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A C corporation may be the right business structure for your small business if it's ready for the big time. McDonald's, Starbucks, Apple: Each is a huge business that grew quickly from scratch. Not coincidentally, each is a C-corp.
What are the benefits and the drawbacks of structuring your business as a C-corp? And is your company ready to be one?
The main reason to set up your small business as a C-corp is to be able to tap into a bigger pool of investors and have more options for expanding your company. You wouldn’t have to rely heavily on small-business loans. But adopting this business structure would probably saddle you with a bigger tax obligation.
Be aware that C-corps are a complicated way to organize a business.
What is a C corporation?
A C-corp, like an S-corp, is a limited liability entity, which means the company, not its shareholders or owners, is held legally liable for the company’s debt and other obligations.
Also, you can bring in an unlimited number of investors when your business is structured as a C corporation. They can be individuals or entities, such as a bank or an investment group, and they can have different ways of being a shareholder of your company through the various classes of stock you’re allowed to issue. Virtually all public companies are C-corps.
However, you’ll have to deal with what the IRS calls double taxation. Your corporation will pay taxes on its profits. And when you pay dividends out to your shareholders, they’ll be liable for taxes on those dividends, even though the earnings were already taxed at the corporate level.
C corporation: Pros
Unlimited investors. Let’s say you want to scale up your coffee shop business so it has a regional or national presence. You need an infusion of cash for that, and as a C corporation, you can have as many investors as are willing to purchase a chunk of your company. Those shareholders can be businesses or individuals, foreign or domestic.
You’ll also be able to offer different classes of stock. This gives you more options than an S corporation, which is allowed to have only 100 shareholders and has restrictions on who can own shares.
Investors love a C-corp. Venture capitalists, even some angel investors, are willing to invest in a company only if they can secure preferred shares of stock, according to Laura Norris, director of the Entrepreneurs’ Law Clinic at the Santa Clara University School of Law. Indeed, many of them, if they are for-profit businesses or not based in the United States, can’t invest in S-corps, and many prefer not to wade into investing in LLCs.
Moreover, being a C-corp signals your company’s potential. It means your business is less constrained in its access to capital; it can tap equity investors to fund its growth. This comes into play, in particular, if you plan to take your business public.
Minimize health care costs. As the owner of a C-corp, you can deduct your health care insurance premiums from your taxes, and your business can fully deduct the amount on its corporate return.
C corporation: Cons
Double taxation of profits. Double taxation is a common reason many small-business owners choose not to set up as a C-corp. If your C-corp makes a profit, the IRS will tax it. Then, if you and other investors take a dividend, those proceeds are taxed again on your personal tax return and theirs. The government has effectively taken two bites of your apple, compared to the one it gets with businesses structured as pass-through entities.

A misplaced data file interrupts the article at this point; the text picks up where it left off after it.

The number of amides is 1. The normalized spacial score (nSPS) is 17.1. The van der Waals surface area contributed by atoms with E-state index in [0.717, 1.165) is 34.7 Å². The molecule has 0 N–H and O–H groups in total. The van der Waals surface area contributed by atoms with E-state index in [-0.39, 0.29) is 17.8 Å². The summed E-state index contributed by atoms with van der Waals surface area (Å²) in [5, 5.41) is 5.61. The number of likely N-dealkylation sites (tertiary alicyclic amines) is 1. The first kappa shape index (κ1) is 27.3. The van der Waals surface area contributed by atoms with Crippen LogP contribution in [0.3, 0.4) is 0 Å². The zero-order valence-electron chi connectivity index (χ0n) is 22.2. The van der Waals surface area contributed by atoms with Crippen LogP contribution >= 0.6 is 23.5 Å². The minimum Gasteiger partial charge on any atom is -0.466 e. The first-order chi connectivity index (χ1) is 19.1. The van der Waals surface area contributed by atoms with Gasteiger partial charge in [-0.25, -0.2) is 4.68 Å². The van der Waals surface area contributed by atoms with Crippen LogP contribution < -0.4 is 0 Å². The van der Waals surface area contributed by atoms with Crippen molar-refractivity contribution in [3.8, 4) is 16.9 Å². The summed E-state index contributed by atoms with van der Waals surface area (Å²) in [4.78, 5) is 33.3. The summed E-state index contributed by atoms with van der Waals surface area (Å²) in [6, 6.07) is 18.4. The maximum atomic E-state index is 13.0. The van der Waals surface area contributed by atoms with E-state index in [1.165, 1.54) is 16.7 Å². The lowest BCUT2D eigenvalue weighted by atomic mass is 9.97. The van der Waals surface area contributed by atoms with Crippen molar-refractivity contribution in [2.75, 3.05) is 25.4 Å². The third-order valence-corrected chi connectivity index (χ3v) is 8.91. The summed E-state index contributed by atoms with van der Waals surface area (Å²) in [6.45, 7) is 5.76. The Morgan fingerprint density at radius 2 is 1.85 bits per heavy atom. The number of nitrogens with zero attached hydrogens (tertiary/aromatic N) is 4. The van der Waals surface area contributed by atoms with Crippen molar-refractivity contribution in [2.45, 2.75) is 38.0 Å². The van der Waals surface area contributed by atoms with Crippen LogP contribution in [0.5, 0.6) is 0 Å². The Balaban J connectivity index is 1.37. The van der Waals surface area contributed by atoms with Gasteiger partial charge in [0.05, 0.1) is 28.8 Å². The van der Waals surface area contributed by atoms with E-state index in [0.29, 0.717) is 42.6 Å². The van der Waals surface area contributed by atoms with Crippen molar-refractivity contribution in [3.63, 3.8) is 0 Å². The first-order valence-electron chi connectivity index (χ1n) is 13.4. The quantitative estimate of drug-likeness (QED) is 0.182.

Complexity. Owning and running a corporation in a legally compliant way is not a do-it-yourself project. There are federal and state filing and tax requirements to be met and “corporate formalities” to be observed, such as holding annual shareholder meetings.
To organize your business as a C corporation and keep it in line, you’ll need a lawyer and an accountant — perhaps teams of both — and they will cost you time, money and energy.
How to start a C corporation
Pick a name for the company: Name your corporation, then do a thorough search of public databases in the state of incorporation and in any state in which you plan to do business. The website of the secretary of state’s office (or state equivalent agency) is a good place to start.
Get an Employer Identification Number: If you don’t already have one, get an EIN. The IRS requires all corporations to have one.
Name officers, a board of directors and draft a set of bylaws: This is a state requirement from the very inception of the corporation. New York, for example, requires new corporations to hold an organization meeting to elect a board and enact bylaws.
Incorporate your business: You can register your business with different state agencies on the U.S. Small Business Administration website. Each state has its own forms, procedures and fees. For example, it costs about $100 to file articles of incorporation in California and about $125 in New York. The agency in charge of business entities could have different names. For example, in California, you’ll need to check with the secretary of state, while a similar office is called the Division of Corporations in Delaware.
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